Ep. 034: Terry Real


Show Notes

Susan says it’s an honor and a privilege to have Terry on the show. She has followed his career path and deeply appreciate his insight. This is an interesting time to have this conversation because of the Kavanagh hearings going on in the United States. Susan is very interested in the intersection of gender and peace and it seems that the patriarchy really has to be challenged in order for peace to be secure. The title of this interview is “Building Peace: From the Intimate to the Global”. Susan would like Terry to make links between the intimate level and what is going on at the global level. 

Terry: It’s dead easy. The work that I do is teaching men and women how to live relational lives. This kind of therapy is called Relational Life Therapy, my institute is The Relational Life Institute, I’m about living relationally. What does that mean? Here’s how I teach it and here is the link. Living relationally is synonymous with living ecologically. D.H. Lawrence: “I am not a mechanism and I am not ill because the various parts are not working correctly. I am ill because of deep wounds of the soul… ” Full poem:

And it is not because the mechanism is working wrongly, that I am ill. I am ill because of wounds to the soul, to the deep emotional self and the wounds to the soul take a long, long time, only time can help and patience, and a certain difficult repentance long, difficult repentance, realization of life’s mistake, and the freeing oneself from the endless repetition of the mistake which mankind at large has chosen to sanctify.

What is this mistake? It is the mistake of patriarchy. It is the essential mistake of patriarchy. And here is what patriarchy is. Patriarchy is dominion. When patriarchal God made Adam and Eve and all the creeping things on earth, he gave Adam (and presumably Eve, too) dominion. They were to be lords as he was Lord. This was a really, really bad idea. “Dominion over” is what Riane Eisler, the author of The Chalice and the Blade calls the difference between “power over” and “power with.” It’s what the Greeks called hubris; believing that you are above nature. The essential mistake of patriarchy is that, as a man, and patriarchy is masculinity writ large, you are to be in control. You are above nature. You are lord and master, whether you are above the nature of your child, above the nature of your own vulnerabilities, or nature as embodied by your wife, or mother nature. We’ll take care of it, we’re in charge. We can do it. We are the doctors, give us the paddles, where is the patient.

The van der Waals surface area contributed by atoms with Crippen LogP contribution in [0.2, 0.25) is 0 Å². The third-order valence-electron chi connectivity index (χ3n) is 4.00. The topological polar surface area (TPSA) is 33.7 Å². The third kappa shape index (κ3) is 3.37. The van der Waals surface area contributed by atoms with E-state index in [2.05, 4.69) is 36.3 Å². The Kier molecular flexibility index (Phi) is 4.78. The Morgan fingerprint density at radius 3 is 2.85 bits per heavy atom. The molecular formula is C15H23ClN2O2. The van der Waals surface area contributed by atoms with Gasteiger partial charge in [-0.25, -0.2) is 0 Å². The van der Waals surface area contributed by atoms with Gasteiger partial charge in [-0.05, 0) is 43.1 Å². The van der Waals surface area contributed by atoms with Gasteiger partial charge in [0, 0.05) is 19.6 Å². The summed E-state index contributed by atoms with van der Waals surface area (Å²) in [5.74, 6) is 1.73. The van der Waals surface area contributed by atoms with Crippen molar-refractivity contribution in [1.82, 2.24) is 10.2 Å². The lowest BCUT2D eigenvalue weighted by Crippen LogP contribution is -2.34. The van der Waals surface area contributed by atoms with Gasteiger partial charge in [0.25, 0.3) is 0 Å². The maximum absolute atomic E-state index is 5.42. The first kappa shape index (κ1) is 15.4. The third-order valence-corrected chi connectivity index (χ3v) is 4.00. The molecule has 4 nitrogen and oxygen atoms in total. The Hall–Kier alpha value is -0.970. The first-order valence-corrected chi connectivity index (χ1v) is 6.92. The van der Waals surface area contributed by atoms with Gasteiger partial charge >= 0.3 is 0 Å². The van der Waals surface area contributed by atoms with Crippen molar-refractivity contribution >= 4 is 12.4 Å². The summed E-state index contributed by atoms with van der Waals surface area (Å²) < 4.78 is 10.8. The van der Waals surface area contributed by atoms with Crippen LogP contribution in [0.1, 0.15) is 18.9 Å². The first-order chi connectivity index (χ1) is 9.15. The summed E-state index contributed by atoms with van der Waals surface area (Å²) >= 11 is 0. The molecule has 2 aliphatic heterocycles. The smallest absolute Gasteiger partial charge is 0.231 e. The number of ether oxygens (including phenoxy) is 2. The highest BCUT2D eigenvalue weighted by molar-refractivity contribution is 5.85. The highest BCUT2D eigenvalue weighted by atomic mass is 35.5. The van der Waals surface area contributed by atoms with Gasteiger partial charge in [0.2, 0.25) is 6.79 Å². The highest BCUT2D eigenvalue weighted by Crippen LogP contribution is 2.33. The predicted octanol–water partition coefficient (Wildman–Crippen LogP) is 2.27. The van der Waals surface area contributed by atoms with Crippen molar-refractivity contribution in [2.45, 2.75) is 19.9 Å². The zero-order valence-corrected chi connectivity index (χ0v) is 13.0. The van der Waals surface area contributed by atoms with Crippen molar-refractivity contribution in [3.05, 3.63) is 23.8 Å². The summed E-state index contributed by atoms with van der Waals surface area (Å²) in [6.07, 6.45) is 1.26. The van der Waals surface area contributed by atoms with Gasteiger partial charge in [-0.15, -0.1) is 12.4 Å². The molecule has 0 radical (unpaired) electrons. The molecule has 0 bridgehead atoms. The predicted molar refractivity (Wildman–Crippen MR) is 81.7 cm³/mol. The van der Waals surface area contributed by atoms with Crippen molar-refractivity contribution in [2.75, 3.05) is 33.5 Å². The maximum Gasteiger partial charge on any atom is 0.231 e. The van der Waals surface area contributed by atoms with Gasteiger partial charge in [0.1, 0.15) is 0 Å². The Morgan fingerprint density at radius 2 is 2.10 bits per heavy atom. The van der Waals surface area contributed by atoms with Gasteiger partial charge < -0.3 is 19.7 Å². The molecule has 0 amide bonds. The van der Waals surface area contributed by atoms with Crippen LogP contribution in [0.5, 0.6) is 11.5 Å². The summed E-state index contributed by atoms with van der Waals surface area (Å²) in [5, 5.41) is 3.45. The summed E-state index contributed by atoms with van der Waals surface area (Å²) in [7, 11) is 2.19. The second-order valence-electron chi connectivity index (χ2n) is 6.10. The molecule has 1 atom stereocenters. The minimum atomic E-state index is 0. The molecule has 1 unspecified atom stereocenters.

Susan: I have come to believe there is a global epidemic of codependency among women around the planet. She references an interesting conversation she had with Dr. Scilla Elworthy on a previous episode. Women are doing a lot at the grassroots level and getting a lot done. And yet, I think many women are afraid of changing this balance between men and women. (Terry: As they should be.) But why?

Terry: One of the things I say is that leading men and women into intimacy, into health, into healthy relationships with themselves – this is what I mean living relationally, with connection and authenticity to themselves, their own feelings, sensations, wants, needs, thoughts, connection to self-esteem, connection to others, to a community larger than themselves, a spirit or purpose larger than themselves and the planet, you must lead them out of patriarchy, because you can not be above and connected at the same time.  That is to say in the personal/domestic realm, the masculine imperative to be invulnerable, to be strong, to be in charge sets them up to be defensive, and shut down, and not nice. Moving into a more democratic model in your living room and your bedroom is a big shift for a lot of couples, particularly all over the world. Step out of North America and Europe -- 50 years of the women’s movement has had an impact, even though its not perfect -- but when you visit places that hasn’t had 50 years of this movement, you see the difference. It’s not subtle.

Susan: So, why should women be afraid?

Terry: Whenever I have a woman who fears that standing up to power, speaking truth to power will have repercussions, I never dismiss or pathologize those concerns. Because, guess what, they do. Look at what is happening with Kavanaugh and Dr. Ford currently.

(Susan elaborates on this reference. Brett Kavanagh is currently a nominee for the Supreme Court of the United States. Dr. Cristine Ford has accused him of sexual assault while they were in high school. He is adamantly denying the charges.)